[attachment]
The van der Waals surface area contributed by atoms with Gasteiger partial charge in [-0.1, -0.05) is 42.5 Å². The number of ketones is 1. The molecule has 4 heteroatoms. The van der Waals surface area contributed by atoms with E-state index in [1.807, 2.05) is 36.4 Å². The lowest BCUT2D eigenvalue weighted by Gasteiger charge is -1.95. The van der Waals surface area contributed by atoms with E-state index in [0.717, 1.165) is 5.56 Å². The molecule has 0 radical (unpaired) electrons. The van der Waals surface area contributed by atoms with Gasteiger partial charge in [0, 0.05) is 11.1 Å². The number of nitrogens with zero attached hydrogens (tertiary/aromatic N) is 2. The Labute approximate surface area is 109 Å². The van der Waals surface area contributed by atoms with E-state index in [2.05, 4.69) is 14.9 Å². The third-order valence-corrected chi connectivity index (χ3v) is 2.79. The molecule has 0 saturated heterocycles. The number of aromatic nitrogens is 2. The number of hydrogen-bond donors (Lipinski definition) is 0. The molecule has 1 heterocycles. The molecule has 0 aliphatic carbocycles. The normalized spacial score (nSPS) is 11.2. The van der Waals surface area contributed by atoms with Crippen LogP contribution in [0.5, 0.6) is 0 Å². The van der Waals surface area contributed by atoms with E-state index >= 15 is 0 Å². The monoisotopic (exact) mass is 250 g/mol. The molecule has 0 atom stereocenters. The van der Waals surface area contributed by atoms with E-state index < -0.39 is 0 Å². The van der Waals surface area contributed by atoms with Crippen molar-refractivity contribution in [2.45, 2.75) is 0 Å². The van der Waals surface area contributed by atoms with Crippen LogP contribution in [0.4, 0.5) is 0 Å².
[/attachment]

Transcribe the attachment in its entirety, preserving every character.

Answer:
The van der Waals surface area contributed by atoms with Gasteiger partial charge in [-0.1, -0.05) is 42.5 Å². The number of ketones is 1. The molecule has 4 heteroatoms. The van der Waals surface area contributed by atoms with E-state index in [1.807, 2.05) is 36.4 Å². The lowest BCUT2D eigenvalue weighted by Gasteiger charge is -1.95. The van der Waals surface area contributed by atoms with E-state index in [0.717, 1.165) is 5.56 Å². The molecule has 0 radical (unpaired) electrons. The van der Waals surface area contributed by atoms with Gasteiger partial charge in [0, 0.05) is 11.1 Å². The number of nitrogens with zero attached hydrogens (tertiary/aromatic N) is 2. The Labute approximate surface area is 109 Å². The van der Waals surface area contributed by atoms with E-state index in [2.05, 4.69) is 14.9 Å². The third-order valence-corrected chi connectivity index (χ3v) is 2.79. The molecule has 0 saturated heterocycles. The number of aromatic nitrogens is 2. The number of hydrogen-bond donors (Lipinski definition) is 0. The molecule has 1 heterocycles. The molecule has 0 aliphatic carbocycles. The normalized spacial score (nSPS) is 11.2. The van der Waals surface area contributed by atoms with Crippen LogP contribution in [0.5, 0.6) is 0 Å². The van der Waals surface area contributed by atoms with E-state index >= 15 is 0 Å². The monoisotopic (exact) mass is 250 g/mol. The molecule has 0 atom stereocenters. The van der Waals surface area contributed by atoms with E-state index < -0.39 is 0 Å². The van der Waals surface area contributed by atoms with Crippen molar-refractivity contribution in [2.45, 2.75) is 0 Å². The van der Waals surface area contributed by atoms with Crippen LogP contribution in [0.4, 0.5) is 0 Å².